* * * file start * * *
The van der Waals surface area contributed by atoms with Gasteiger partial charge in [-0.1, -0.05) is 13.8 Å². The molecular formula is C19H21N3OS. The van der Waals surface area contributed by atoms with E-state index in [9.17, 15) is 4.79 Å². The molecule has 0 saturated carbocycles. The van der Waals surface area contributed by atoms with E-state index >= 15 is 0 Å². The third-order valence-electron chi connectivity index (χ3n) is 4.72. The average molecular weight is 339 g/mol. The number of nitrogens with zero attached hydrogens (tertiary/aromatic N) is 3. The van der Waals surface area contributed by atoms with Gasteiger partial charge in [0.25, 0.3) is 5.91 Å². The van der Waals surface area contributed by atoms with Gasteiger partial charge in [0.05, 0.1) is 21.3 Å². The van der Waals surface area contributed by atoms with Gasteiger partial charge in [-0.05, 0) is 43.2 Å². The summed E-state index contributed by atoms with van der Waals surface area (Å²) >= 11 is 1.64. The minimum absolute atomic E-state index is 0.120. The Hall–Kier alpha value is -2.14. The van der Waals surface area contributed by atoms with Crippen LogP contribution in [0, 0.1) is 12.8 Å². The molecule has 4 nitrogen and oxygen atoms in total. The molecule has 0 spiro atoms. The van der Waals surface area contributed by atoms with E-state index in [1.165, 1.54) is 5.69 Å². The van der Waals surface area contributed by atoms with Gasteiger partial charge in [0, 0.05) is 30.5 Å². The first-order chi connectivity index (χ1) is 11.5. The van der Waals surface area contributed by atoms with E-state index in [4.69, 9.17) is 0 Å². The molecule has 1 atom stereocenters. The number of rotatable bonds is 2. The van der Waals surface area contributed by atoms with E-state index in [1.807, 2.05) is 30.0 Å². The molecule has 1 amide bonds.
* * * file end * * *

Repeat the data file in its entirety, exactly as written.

The van der Waals surface area contributed by atoms with Gasteiger partial charge in [-0.1, -0.05) is 13.8 Å². The molecular formula is C19H21N3OS. The van der Waals surface area contributed by atoms with E-state index in [9.17, 15) is 4.79 Å². The molecule has 0 saturated carbocycles. The van der Waals surface area contributed by atoms with E-state index >= 15 is 0 Å². The third-order valence-electron chi connectivity index (χ3n) is 4.72. The average molecular weight is 339 g/mol. The number of nitrogens with zero attached hydrogens (tertiary/aromatic N) is 3. The van der Waals surface area contributed by atoms with Gasteiger partial charge in [0.25, 0.3) is 5.91 Å². The van der Waals surface area contributed by atoms with Gasteiger partial charge in [0.05, 0.1) is 21.3 Å². The van der Waals surface area contributed by atoms with Gasteiger partial charge in [-0.05, 0) is 43.2 Å². The summed E-state index contributed by atoms with van der Waals surface area (Å²) >= 11 is 1.64. The minimum absolute atomic E-state index is 0.120. The Hall–Kier alpha value is -2.14. The van der Waals surface area contributed by atoms with Crippen LogP contribution in [0, 0.1) is 12.8 Å². The molecule has 4 nitrogen and oxygen atoms in total. The molecule has 0 spiro atoms. The van der Waals surface area contributed by atoms with E-state index in [1.165, 1.54) is 5.69 Å². The van der Waals surface area contributed by atoms with Gasteiger partial charge in [0, 0.05) is 30.5 Å². The first-order chi connectivity index (χ1) is 11.5. The van der Waals surface area contributed by atoms with E-state index in [4.69, 9.17) is 0 Å². The molecule has 1 atom stereocenters. The number of rotatable bonds is 2. The van der Waals surface area contributed by atoms with E-state index in [1.807, 2.05) is 30.0 Å². The molecule has 1 amide bonds.